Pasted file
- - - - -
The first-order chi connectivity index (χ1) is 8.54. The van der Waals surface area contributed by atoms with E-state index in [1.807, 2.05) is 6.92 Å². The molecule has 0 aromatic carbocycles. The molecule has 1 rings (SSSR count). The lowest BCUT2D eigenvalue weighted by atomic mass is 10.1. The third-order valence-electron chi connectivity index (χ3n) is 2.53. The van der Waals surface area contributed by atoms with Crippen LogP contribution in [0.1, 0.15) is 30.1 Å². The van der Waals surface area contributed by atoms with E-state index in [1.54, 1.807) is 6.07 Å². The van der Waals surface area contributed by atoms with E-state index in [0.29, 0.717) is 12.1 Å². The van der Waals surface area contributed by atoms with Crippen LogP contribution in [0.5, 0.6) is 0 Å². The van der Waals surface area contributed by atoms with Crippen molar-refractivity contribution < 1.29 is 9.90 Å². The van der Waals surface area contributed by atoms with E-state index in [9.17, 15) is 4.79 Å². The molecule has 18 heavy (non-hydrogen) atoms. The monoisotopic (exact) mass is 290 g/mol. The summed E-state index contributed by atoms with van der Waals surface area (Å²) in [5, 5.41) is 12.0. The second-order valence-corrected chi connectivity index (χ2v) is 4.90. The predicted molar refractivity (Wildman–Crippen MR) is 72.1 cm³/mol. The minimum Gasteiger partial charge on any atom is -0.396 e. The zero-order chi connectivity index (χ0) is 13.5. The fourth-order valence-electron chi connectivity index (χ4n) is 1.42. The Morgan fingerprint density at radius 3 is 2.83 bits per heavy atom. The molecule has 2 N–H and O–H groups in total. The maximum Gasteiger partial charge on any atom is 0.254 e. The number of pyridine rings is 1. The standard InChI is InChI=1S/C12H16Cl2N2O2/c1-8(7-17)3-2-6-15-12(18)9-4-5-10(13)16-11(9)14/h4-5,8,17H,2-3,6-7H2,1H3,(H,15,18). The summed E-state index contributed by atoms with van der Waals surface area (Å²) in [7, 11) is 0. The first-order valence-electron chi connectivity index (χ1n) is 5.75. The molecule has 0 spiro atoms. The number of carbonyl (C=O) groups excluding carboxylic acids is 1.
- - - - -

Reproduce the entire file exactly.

The first-order chi connectivity index (χ1) is 8.54. The van der Waals surface area contributed by atoms with E-state index in [1.807, 2.05) is 6.92 Å². The molecule has 0 aromatic carbocycles. The molecule has 1 rings (SSSR count). The lowest BCUT2D eigenvalue weighted by atomic mass is 10.1. The third-order valence-electron chi connectivity index (χ3n) is 2.53. The van der Waals surface area contributed by atoms with Crippen LogP contribution in [0.1, 0.15) is 30.1 Å². The van der Waals surface area contributed by atoms with E-state index in [1.54, 1.807) is 6.07 Å². The van der Waals surface area contributed by atoms with E-state index in [0.29, 0.717) is 12.1 Å². The van der Waals surface area contributed by atoms with Crippen LogP contribution in [0.5, 0.6) is 0 Å². The van der Waals surface area contributed by atoms with Crippen molar-refractivity contribution < 1.29 is 9.90 Å². The van der Waals surface area contributed by atoms with E-state index in [9.17, 15) is 4.79 Å². The molecule has 18 heavy (non-hydrogen) atoms. The monoisotopic (exact) mass is 290 g/mol. The summed E-state index contributed by atoms with van der Waals surface area (Å²) in [5, 5.41) is 12.0. The second-order valence-corrected chi connectivity index (χ2v) is 4.90. The predicted molar refractivity (Wildman–Crippen MR) is 72.1 cm³/mol. The minimum Gasteiger partial charge on any atom is -0.396 e. The zero-order chi connectivity index (χ0) is 13.5. The fourth-order valence-electron chi connectivity index (χ4n) is 1.42. The Morgan fingerprint density at radius 3 is 2.83 bits per heavy atom. The molecule has 2 N–H and O–H groups in total. The maximum Gasteiger partial charge on any atom is 0.254 e. The number of pyridine rings is 1. The standard InChI is InChI=1S/C12H16Cl2N2O2/c1-8(7-17)3-2-6-15-12(18)9-4-5-10(13)16-11(9)14/h4-5,8,17H,2-3,6-7H2,1H3,(H,15,18). The summed E-state index contributed by atoms with van der Waals surface area (Å²) in [7, 11) is 0. The first-order valence-electron chi connectivity index (χ1n) is 5.75. The molecule has 0 spiro atoms. The number of carbonyl (C=O) groups excluding carboxylic acids is 1.